Just how gay is Atlanta, anyway? I’d investigate myself, but I wouldn’t want to fall victim to a reverse hate crime. Lord knows I’m still recovering from that “this hamburger has AIDS” scene from the first season of True Blood.
Someone probably should have a look though. Atlanta is one of the biggest cities in hip-hop these days. Someone with the information and the math skills would have to conduct the analysis, but I wouldn’t be surprised if Atlanta rap albums sell way better than New York rap albums at this point, even with Def Jam making bulk purchases of albums by its own artists. It’d be a trip, if Atlanta turned out to be the black equivalent of San Francisco or some such.
I’ve seen enough evidence to suggest that it probably is, on the basis that where there’s smoke there’s fire, stereotypes tend to be based in truth, etc., but you never can be too sure. For example, I was informed the other day, in the comments section of a post on my own site about how Atlanta might be on the DL, collectively, that Atlanta isn’t so much on the DL as it is plain ol’ teh ghey. However, you’d be hard pressed (nullus) to find a suspect black man in Atlanta who would cop to being a brownie hound. Trey Songz, Pastor Ma$e, Tyler Perry, Teh Gyant? All supposedly straight as an arrow. Name one admittedly teh ghey black guy from Atlanta. See, you can’t do it.
A few years ago, there was this great video some guy made of how tranny hookers had just completely taken over this one neighborhood down there. It was like a scene right out of these zombie movies. It looked like a more or less normal neighborhood, but there were tranny hookers all over the place. You could hardly drive down the street, without having to swerve around them. I was gonna post the video on my own site, to suggest that it’s statistically very probable that you could accidentally pick up a tranny hooker in Atlanta, but it was removed from YouTube before I got a chance. I guess it violated the tranny hookers’ right to privacy. You know how the best videos on YouTube are always getting removed on some ol’ bullshit. On the other hand, there wasn’t a “girl” in that video I’d cop a $15 blowski from. So who knows?
I heard recently, on Tariq Nasheed’s Mack Lessons Radio Show, that a song called “Addicted to Boyz,” by a teh ghey rapper named J.R., aka Gay Rapper Jr. (who’s Gay Rapper Sr., Kanye West?), is actually played on the radio down in Atlanta. But it wasn’t clear to me if he was saying that this song really does come on the radio down there, or that Atlanta is so teh ghey that a song like “Addicted to Boyz” by Gay Rapper Jr. could actually be played on the radio down there. I raised the issue on – again – my own site, but the response was inconclusive. Most were just upset that there could be a rap video that’s so teh ghey, and that I would post it on my site without issuing much of a warning. (My bad, guys.) Indeed, the video for “Addicted to Boyz” is way more bothersome, in a purely objective sense, than any number of straight videos that have been removed from YouTube. (Or so I’ve heard.) Don’t let me find out YouTube is part of some conspiracy on behalf of the TIs to spread teh gheyness in the black community.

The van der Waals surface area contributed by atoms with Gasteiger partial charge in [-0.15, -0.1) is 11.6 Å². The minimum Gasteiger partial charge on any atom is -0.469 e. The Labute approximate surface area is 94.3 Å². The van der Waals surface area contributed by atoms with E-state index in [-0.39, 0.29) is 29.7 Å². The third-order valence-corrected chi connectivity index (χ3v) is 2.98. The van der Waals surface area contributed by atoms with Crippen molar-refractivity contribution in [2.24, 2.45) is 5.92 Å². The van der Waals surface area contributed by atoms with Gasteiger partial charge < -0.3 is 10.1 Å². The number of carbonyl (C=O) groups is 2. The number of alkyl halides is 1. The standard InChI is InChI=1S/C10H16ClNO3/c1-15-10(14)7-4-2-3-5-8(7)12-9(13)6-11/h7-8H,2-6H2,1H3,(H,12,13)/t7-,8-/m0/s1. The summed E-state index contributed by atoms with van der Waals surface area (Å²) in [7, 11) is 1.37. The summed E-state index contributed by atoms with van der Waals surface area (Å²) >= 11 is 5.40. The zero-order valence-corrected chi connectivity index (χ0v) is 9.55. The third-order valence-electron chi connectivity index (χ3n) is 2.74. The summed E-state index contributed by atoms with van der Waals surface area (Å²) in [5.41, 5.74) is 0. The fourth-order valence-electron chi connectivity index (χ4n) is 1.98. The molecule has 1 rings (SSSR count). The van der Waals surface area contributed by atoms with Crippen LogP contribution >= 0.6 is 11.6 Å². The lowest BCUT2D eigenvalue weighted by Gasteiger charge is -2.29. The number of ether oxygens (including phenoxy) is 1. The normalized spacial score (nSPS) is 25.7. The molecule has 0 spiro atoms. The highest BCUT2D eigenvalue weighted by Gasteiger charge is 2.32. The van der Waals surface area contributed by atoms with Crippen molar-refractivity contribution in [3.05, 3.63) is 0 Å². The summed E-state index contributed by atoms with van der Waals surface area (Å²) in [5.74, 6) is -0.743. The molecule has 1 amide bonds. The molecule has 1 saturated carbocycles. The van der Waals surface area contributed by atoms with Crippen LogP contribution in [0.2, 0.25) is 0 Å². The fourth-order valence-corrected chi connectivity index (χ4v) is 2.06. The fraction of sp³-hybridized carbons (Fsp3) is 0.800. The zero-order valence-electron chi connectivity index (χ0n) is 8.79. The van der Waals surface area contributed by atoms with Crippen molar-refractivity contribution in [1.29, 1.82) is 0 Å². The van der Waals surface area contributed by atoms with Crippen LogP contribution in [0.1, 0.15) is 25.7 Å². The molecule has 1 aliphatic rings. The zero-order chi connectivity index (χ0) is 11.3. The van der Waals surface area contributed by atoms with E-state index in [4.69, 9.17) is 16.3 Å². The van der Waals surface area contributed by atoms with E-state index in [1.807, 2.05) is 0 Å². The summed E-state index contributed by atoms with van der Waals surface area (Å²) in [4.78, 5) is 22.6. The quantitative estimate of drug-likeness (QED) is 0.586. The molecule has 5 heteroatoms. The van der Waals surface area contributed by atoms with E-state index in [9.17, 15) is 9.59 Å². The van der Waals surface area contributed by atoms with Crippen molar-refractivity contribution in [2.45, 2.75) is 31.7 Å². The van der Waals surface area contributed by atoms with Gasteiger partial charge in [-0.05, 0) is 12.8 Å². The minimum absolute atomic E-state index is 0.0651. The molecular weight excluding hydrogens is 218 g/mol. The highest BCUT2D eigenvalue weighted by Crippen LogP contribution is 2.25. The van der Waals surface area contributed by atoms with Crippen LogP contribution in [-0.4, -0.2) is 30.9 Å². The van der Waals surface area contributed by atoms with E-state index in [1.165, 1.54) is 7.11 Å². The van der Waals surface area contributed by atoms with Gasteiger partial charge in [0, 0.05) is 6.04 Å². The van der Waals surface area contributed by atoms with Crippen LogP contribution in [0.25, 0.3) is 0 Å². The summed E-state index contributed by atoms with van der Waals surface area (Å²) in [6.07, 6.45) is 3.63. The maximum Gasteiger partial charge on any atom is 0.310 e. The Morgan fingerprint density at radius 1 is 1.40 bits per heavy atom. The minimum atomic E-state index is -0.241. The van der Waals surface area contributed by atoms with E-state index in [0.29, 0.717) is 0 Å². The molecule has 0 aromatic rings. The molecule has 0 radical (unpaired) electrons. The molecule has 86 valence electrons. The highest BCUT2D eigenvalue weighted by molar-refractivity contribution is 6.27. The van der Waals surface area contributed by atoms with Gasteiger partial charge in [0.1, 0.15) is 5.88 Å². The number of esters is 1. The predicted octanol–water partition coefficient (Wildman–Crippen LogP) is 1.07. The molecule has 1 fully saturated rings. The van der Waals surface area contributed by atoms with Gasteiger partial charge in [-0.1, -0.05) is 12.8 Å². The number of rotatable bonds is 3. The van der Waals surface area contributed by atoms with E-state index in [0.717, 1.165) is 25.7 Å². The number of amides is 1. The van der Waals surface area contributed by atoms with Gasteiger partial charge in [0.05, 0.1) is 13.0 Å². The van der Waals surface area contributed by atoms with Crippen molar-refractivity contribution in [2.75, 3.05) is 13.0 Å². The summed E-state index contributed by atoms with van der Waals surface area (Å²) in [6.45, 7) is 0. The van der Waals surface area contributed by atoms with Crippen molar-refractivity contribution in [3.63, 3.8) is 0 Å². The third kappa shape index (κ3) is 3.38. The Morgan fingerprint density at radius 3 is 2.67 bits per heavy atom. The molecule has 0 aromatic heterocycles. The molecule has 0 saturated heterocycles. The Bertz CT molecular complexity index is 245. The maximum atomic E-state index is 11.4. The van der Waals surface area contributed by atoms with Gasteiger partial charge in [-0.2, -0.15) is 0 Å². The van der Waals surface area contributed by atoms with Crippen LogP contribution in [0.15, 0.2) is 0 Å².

Not that there’s anything wrong with that. I’m just saying. Different communities have different norms. One of the reasons I’m considered such an iconoclast on the Internets is because I grew up in the Midwest, where people still have values. When I was in high school, it was nothing for a math teacher/wrestling coach to come up to you between classes and tell you you looked like a fag. If this were in San Francisco or somewhere, he probably would have been on the news. But why? Yeah, he probably could have used a better choice of words, but what if it’s important to a kid that he doesn’t look like a fudge, and he unwittingly wore something suspect, because you know how high school kids can fall victim to trends, and, in all likelihood, your mom – rather than your father – is buying all of your clothes?
I read a story on CNN the other day about the new dress code at Morehouse, and I was taken aback by the list of things that were banned: makeup, dresses, purses, high heel shoes. And I got to thinking, if Morehouse has enough of a problem with men showing up to school dressed like Madea, it must be the gayest college evar. The school I went to has been around since 1867, and I doubt its ever seen a male student walking around with a purse. Not even a foreign exchange student from Europe. (Most of our foreign students were imported from Africa, slavey-style, to help pad the number of “black” students on campus out to 3%.) In my post, I raised the question of whether or not this is true, but the response was – again – inconclusive. I thought this might have been a matter of proud Morehouse men not willing to cop to just how teh ghey their school has gotten, but then it occurred to me that they might just lack a proper frame of reference.
Like hip-hop circa 2009, Atlanta might only seem teh ghey when compared to something decidedly less teh ghey. At any rate, it’s hardly any wonder hip-hop is in the state that it’s in, when so much of it comes from such a suspect city.